A person who is at cause in his life knows that he creates his own destiny. He realizes that he is responsible for what his actions may bring. A person who is a victim of life thinks that life happens to him. A victim’s mentality fails to see that in any circumstance, there is a blessing waiting to unfold. The concept is basically, “Who’s in charge of your life experience? You or your circumstances?”
There’s an Australian motivational speaker named Nick Vujicic who was born with tetra – amelia syndrome, a rare disorder that meant he was born with no arms or legs. Despite that, Vujicic graduated from college with a double major in accountancy and financial planning, became a motivational speaker (addressing over 3 million people in 24 countries), wrote a book (Life Without Limits: Inspiration for a Ridiculously Good Life), and started his own foundation for people with disabilities.
I don’t think most of us would say that Vujicic’s circumstances positioned him for huge success, and I think most of us would be hard – pressed to say that our own circumstances are more difficult than his. When you run into someone like him who has overcome enormous odds (and there are thousands of examples), it’s pretty obvious that circumstances aren’t the key factor to a flourishing life.
We aren’t victims of our circumstances. Our circumstances are just the hand we’re dealt. It’s how we choose to play the hand that makes or breaks us. But people with a victim mindset don’t see this. “If I only had a better education/nicer parents/wealthy sponsors, then I could put my life together!” It doesn’t work that way, and people who succeed understand this. As Nick Vujicic says, “Have you ever felt trapped in circumstances, then discovered that the only trap was your own lack of vision, lack of courage, or failure to see that you had better options?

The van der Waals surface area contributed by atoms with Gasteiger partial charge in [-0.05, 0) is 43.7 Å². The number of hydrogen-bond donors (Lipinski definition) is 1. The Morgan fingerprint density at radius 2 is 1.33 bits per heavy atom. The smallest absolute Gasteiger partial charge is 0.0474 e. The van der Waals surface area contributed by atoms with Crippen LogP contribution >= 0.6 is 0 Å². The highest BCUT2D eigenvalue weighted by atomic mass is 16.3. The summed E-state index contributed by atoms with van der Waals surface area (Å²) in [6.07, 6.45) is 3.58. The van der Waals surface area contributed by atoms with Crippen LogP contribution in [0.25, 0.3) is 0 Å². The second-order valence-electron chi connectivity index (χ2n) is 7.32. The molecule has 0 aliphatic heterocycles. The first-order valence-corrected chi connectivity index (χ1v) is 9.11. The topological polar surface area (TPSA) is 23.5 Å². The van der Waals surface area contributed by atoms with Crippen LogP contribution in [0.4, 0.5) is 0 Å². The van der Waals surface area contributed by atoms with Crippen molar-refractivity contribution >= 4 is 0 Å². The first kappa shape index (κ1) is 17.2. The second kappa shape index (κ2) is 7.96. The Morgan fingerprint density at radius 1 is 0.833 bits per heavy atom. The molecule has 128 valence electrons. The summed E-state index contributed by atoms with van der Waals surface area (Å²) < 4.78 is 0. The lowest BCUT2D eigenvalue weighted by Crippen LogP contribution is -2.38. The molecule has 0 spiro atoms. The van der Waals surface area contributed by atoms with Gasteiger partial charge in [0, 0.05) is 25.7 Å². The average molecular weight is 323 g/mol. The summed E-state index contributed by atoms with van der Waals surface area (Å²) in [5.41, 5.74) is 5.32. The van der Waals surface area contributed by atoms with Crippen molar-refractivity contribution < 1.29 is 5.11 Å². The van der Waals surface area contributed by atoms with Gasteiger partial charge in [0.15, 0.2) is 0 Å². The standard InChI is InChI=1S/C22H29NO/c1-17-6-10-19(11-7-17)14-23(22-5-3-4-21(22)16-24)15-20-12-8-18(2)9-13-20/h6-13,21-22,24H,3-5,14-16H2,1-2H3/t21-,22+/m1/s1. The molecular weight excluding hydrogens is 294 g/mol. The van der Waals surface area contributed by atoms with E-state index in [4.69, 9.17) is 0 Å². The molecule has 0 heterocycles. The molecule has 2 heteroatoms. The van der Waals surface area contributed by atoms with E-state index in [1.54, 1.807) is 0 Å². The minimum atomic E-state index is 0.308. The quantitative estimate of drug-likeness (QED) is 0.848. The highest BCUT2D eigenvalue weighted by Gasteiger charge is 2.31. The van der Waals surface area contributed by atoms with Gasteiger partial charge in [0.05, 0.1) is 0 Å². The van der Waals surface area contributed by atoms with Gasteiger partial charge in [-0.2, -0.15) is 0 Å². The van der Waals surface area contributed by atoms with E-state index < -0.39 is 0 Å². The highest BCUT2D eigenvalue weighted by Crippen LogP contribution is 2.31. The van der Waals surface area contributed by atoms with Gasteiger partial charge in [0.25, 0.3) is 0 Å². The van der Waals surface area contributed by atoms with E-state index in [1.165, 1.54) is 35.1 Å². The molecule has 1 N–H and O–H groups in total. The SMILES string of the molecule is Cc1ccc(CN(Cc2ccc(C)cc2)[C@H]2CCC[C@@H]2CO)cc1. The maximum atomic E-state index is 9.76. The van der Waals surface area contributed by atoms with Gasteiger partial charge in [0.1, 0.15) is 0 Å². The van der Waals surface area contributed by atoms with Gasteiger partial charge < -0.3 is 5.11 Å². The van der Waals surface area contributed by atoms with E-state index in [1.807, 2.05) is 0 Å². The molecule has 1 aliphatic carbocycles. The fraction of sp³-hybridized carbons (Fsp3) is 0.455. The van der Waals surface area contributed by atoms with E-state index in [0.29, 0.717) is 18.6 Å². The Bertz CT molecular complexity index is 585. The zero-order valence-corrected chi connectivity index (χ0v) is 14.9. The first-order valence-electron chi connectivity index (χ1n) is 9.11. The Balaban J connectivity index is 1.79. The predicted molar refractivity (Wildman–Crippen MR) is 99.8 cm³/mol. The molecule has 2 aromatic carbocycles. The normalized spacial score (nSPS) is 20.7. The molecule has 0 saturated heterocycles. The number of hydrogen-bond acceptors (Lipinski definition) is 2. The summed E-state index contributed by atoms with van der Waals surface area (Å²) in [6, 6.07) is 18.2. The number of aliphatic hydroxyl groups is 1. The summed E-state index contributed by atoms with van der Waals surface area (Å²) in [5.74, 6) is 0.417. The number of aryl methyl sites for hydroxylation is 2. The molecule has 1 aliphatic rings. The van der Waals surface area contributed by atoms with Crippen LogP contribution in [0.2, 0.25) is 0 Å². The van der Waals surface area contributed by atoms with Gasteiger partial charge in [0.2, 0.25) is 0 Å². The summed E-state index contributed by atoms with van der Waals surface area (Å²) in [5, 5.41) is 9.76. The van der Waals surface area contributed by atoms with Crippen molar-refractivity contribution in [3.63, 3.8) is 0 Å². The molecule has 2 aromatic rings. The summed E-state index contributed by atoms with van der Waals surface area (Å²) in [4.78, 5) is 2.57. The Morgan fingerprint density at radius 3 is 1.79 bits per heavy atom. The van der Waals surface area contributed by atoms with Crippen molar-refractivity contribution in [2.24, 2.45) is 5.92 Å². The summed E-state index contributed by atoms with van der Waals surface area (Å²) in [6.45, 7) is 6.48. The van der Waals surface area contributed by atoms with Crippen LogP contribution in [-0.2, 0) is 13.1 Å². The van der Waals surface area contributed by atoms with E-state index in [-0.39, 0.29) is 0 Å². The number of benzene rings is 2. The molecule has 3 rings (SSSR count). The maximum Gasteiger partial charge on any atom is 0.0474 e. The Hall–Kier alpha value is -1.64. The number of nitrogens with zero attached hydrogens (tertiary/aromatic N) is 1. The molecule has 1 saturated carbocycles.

The challenges in our lives are there to strengthen our convictions. They are not there to run us over.” A variation on victimhood is when people blame other people for their fate. “If only my boss would listen to me.” “If only the government didn’t have so much red tape.” “If only my business partner worked harder and did his part.” The problem with staying in the mindset of a victim is that you are powerless. Changing other people (unless they are eager to be changed) or getting them to act differently is almost always a losing battle.
The only place that you are powerful is in changing yourself. People who flourish know this. When something goes not according to plan, they focus on what they personally can do to turn it around, not what others could or should have done. They double check their own attitudes and actions to see how they might have contributed to the issues rather than pointing fingers and waiting for someone to rescue them or the situation. They recognize their own responsibility in creating the situation, their choice in how they feel and experience the situation, and their power to create something different. This is the mindset of being “at cause.”
Despite the odds, some people succeed and flourish because they turn their struggles into inspirations in achieving victory.